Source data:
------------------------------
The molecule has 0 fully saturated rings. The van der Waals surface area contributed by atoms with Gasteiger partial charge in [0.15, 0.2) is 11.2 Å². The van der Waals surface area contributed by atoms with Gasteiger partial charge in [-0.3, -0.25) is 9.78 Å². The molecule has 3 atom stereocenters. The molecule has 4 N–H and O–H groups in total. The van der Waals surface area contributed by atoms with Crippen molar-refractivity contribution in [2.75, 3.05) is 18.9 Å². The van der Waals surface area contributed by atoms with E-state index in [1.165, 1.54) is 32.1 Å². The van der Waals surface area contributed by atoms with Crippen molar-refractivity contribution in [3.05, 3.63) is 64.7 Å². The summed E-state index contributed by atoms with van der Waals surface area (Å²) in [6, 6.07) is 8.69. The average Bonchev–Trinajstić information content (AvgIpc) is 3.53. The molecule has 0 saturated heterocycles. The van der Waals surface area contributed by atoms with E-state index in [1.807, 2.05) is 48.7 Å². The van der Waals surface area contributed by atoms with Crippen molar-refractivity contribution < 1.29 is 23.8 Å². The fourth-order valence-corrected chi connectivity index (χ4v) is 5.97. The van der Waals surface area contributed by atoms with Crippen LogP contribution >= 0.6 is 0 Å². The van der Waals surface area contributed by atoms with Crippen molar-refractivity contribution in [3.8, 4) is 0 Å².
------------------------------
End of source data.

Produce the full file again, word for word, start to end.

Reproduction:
The molecule has 0 fully saturated rings. The van der Waals surface area contributed by atoms with Gasteiger partial charge in [0.15, 0.2) is 11.2 Å². The van der Waals surface area contributed by atoms with Gasteiger partial charge in [-0.3, -0.25) is 9.78 Å². The molecule has 3 atom stereocenters. The molecule has 4 N–H and O–H groups in total. The van der Waals surface area contributed by atoms with Crippen molar-refractivity contribution in [2.75, 3.05) is 18.9 Å². The van der Waals surface area contributed by atoms with E-state index in [1.165, 1.54) is 32.1 Å². The van der Waals surface area contributed by atoms with Crippen molar-refractivity contribution in [3.05, 3.63) is 64.7 Å². The summed E-state index contributed by atoms with van der Waals surface area (Å²) in [6, 6.07) is 8.69. The average Bonchev–Trinajstić information content (AvgIpc) is 3.53. The molecule has 0 saturated heterocycles. The van der Waals surface area contributed by atoms with E-state index in [1.807, 2.05) is 48.7 Å². The van der Waals surface area contributed by atoms with Crippen molar-refractivity contribution < 1.29 is 23.8 Å². The fourth-order valence-corrected chi connectivity index (χ4v) is 5.97. The van der Waals surface area contributed by atoms with Crippen LogP contribution >= 0.6 is 0 Å². The van der Waals surface area contributed by atoms with Crippen molar-refractivity contribution in [3.8, 4) is 0 Å².